Does your resume pass the “So What” test?

I am perplexed. I am confused. I am frustrated. This is really a bad situation for me. I was just listening to Jack Canfield, author of “The Success Principles” and he was talking about “I am” statements and how they impact your thinking. Your “I am” statements should be positive and uplifting, but right now – mine are not.

I have been reviewing some resumes and I do not know what people are thinking. The purpose of your resume is to sell yourself to the reader and it is amazing how many fail. This is your story and you must tell it in a way that catches the reader’s attention immediately! Starting out 20 years experience blah-blah-blah; doesn’t do it. It’s boring and you imeediately lose the reader’s interest.

Can you imagine a newspaper story starting out like that? It sure wouldn’t sell many papers and it wouldn’t last long in the market. As with a newspaper, you must make your copy interesting! You need a headline that is going to get the prospective reader’s attention and draw that person into your story.

With everything you put in your resume, you should ask the question SO WHAT? If you can’t think of a great response that will entice the reader then FIX IT or GET RID OF IT! Can I say it any more bluntly?

This is your story; make it interesting!

If finding a new opportunity is a serious quest for you, then get serious about your resume!

Make your story sell!

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Up the Ante – Don’t Stop with Just a Resume or Application Submission

Submitting your resume or application is just the first step in applying for the job. There are tens, hundreds, or in some cases even thousands that have done the same.

You must submit your resume or application as instructed, because you need to follow the rules for any posted job. If you don’t; you have just given the recruiter or whomever all the reason they need to eliminate you. Remember because of Equal Employment Opportunity requirements they need to comply with their own rules; they have no choice but to eliminate you or else run the risk of a law suit. Don’t take chances; submit the required information in the manner specified. Even if you have inside help at the very top of the organization; you must still follow the rules.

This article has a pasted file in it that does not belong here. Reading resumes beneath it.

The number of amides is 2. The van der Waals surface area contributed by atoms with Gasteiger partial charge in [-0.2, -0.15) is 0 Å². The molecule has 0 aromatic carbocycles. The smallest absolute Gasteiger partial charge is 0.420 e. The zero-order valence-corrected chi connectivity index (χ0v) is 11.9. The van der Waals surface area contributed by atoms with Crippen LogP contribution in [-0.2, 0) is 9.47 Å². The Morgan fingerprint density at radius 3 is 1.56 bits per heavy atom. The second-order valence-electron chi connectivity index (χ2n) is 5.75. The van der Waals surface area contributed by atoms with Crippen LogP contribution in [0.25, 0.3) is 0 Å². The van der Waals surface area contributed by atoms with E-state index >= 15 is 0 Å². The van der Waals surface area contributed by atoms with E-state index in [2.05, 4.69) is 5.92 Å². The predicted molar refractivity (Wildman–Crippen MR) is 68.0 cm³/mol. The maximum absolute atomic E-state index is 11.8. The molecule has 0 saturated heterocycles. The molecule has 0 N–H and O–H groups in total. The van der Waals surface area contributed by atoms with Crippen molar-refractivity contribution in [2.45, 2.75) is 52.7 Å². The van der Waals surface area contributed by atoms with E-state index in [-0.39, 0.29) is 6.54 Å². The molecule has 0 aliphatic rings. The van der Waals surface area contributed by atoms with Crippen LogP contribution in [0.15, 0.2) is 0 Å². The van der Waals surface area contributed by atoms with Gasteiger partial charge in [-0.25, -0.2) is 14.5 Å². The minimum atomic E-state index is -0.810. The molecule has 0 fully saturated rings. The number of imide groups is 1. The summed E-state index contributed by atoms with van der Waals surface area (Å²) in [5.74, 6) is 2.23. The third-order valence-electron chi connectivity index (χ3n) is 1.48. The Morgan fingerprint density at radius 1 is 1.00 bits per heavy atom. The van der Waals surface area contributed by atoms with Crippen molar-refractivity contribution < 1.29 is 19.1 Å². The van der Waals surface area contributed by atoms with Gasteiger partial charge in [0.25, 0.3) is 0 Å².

Once you have submitted as instructed; it is time to break the rules and go for the job. When you have submitted the resume and/or application you can then go directly to the specific recruiter or even better the hiring manager. Pull out all the stops and use the resources at your disposal to promote yourself for the position.

If you have done your networking homework and the proper care and feeding of your network (see my blog article) it is time to put your network to work for you. If you don’t have contacts it’s time to make your own connections and learn the name of the hiring manager or others that might help by querying your strong contacts and through your strong contacts your weak connections.

Read my previous posting on finding your unique value proposition. You need to distance yourself from the other applicants by show casing the skills that make you the best candidate.

You can get more ideas on resumes and your overall job search at www.smartresumewritingsystem.com. There’s a lot of free stuff available for you to download.

What is your unique value or selling proposition?

This is a THINKing exercise. In the past IBM gave out desk signs that had the work THINK on it. We are always thinking, but what is it that we are thinking.

Right now, during your job search, you need to be thinking about what makes you uniquely attractive to a prospective employer. Realize that there is probably nothing unique that would apply to all employers, but there may be something different that would make you uniquely attractive to a specific employer.

1. Maybe it’s a skill you possess or a previous employer where you worked.
2. Maybe it’s your knowledge of a process or procedure.
3. Maybe it’s the intimate knowledge you have of an industry.
4. Maybe it’s how a previous employer does business.
5. Maybe it’s the people or contacts that you have within your network.

There is something about you that can make you stand out; your job is to identify that characteristic.

If you look at any successful business person there was something uniquely special that brought them to their current position. What is your unique value or selling proposition? Package it properly and this is what will get you the opportunity that you desire!

Connect with Tom and get his “7 Tips Series of Articles” as a free gift: Smart Resume Writing System
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Your resume is not about you

A common mistake that I made for many years was thinking that my resume was about me. I had two page, three page, and even seven page resumes. I thought that every little nit picking detail was important and I wanted the world to know what I had accomplished. The fact is that most of it was irrelevant, the only person I impressed was me and I don’t know that I even did that sales job particularly well.

We need to stop all thought, that developing our resume and the other parts of our product brochure has anything to do with us. Your resume and your product brochure is about … your READER. Sure the chronological data covers your career but that’s what gives us the mistaken idea that it’s about us.

This is an excerpt from Tom’s book “Confessions of a Job Seeker”.